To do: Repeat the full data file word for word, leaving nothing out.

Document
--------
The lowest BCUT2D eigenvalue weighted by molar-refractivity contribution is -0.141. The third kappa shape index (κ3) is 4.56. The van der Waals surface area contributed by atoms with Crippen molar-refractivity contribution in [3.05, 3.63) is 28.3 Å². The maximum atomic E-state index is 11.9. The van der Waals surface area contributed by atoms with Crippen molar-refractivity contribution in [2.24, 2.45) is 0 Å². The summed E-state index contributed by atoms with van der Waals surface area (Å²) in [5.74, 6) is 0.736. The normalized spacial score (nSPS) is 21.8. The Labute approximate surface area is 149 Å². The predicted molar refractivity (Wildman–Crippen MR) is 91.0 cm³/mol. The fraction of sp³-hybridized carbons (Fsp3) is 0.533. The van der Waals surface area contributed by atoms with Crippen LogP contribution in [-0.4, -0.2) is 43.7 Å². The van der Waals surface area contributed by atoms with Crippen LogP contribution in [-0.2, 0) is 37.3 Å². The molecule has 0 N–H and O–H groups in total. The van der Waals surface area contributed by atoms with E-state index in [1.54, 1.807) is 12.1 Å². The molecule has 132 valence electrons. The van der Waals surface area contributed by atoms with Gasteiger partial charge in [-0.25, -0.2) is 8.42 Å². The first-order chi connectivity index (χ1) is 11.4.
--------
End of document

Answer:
The lowest BCUT2D eigenvalue weighted by molar-refractivity contribution is -0.141. The third kappa shape index (κ3) is 4.56. The van der Waals surface area contributed by atoms with Crippen molar-refractivity contribution in [3.05, 3.63) is 28.3 Å². The maximum atomic E-state index is 11.9. The van der Waals surface area contributed by atoms with Crippen molar-refractivity contribution in [2.24, 2.45) is 0 Å². The summed E-state index contributed by atoms with van der Waals surface area (Å²) in [5.74, 6) is 0.736. The normalized spacial score (nSPS) is 21.8. The Labute approximate surface area is 149 Å². The predicted molar refractivity (Wildman–Crippen MR) is 91.0 cm³/mol. The fraction of sp³-hybridized carbons (Fsp3) is 0.533. The van der Waals surface area contributed by atoms with Crippen LogP contribution in [-0.4, -0.2) is 43.7 Å². The van der Waals surface area contributed by atoms with Crippen LogP contribution in [-0.2, 0) is 37.3 Å². The molecule has 0 N–H and O–H groups in total. The van der Waals surface area contributed by atoms with E-state index in [1.54, 1.807) is 12.1 Å². The molecule has 132 valence electrons. The van der Waals surface area contributed by atoms with Gasteiger partial charge in [-0.25, -0.2) is 8.42 Å². The first-order chi connectivity index (χ1) is 11.4.